A campaign in Shengzhou, China which compensated people for cigarette butts they brought in has gone up in smoke after “a suspiciously large number of cigarette butts began flowing in”.

The sanitation task force was soon flooded with cigarette butts, receiving almost five million of them in three weeks, and costing them 100,000 packets of tissues. One elderly woman turned up with more than 9,000 butts, Sohu says. People were counting out their used cigarettes in little piles outside the office, the Zhejiang Radio and TV Group reports.

Officials soon felt that something was amiss, suspecting that those taking part had either been sent cigarettes by people beyond Shengzhou, or had travelled in from elsewhere. That prompted them to cancel the campaign.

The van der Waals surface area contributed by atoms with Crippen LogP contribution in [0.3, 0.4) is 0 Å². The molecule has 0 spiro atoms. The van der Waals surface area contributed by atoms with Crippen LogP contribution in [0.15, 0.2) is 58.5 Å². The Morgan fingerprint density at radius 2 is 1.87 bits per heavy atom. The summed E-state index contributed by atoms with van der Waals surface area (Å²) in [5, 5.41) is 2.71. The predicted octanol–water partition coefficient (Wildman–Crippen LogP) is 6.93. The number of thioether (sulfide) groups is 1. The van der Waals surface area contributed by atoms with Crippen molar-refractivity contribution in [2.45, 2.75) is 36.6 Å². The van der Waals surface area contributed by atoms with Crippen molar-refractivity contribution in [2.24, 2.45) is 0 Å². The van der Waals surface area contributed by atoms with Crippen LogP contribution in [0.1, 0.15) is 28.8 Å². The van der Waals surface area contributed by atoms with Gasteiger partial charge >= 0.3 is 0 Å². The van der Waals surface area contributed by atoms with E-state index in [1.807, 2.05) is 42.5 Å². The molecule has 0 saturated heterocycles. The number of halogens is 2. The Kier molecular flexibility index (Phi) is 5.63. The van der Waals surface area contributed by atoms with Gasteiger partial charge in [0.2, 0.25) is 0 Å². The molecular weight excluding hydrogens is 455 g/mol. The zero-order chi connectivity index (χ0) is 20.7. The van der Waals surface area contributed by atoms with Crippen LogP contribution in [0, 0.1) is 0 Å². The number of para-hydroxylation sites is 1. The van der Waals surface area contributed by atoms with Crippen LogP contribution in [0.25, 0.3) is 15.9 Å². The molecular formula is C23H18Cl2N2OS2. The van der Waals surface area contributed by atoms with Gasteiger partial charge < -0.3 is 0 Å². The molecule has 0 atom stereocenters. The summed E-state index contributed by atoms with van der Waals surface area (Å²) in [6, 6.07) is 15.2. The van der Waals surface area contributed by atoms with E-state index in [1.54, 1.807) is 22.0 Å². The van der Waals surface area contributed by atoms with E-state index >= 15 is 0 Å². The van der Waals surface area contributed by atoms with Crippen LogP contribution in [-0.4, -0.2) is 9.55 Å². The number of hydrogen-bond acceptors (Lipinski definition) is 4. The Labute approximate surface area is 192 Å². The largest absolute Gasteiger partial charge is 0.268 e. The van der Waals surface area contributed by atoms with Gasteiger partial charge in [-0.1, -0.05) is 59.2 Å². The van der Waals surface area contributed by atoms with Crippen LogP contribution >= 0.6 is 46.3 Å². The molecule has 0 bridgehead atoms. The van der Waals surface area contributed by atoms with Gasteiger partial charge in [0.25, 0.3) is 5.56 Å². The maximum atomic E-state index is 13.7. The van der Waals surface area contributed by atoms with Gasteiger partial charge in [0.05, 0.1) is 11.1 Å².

“Many of the cigarette butts we received were fairly clean – they were not soiled or soaked in any way, and they didn’t look like they were picked up from the ground,” an unnamed official tells The Paper. “We couldn’t be sure where the butts were collected, so we had no choice but to accept them all.”

Many social media users feel the government can only blame itself for how things turned out. “It is just that the authorities haven’t prepared it well enough,” one says on the Sina Weibo microblogging site. While some are unimpressed that people tried to cheat the system, others point out a potentially unintended consequence: the scheme could simply encourage smokers to light up more often. “It’s no different from welfare for smokers,” one person writes. “Save your cigarette butts, we’ll give you tissues in exchange.”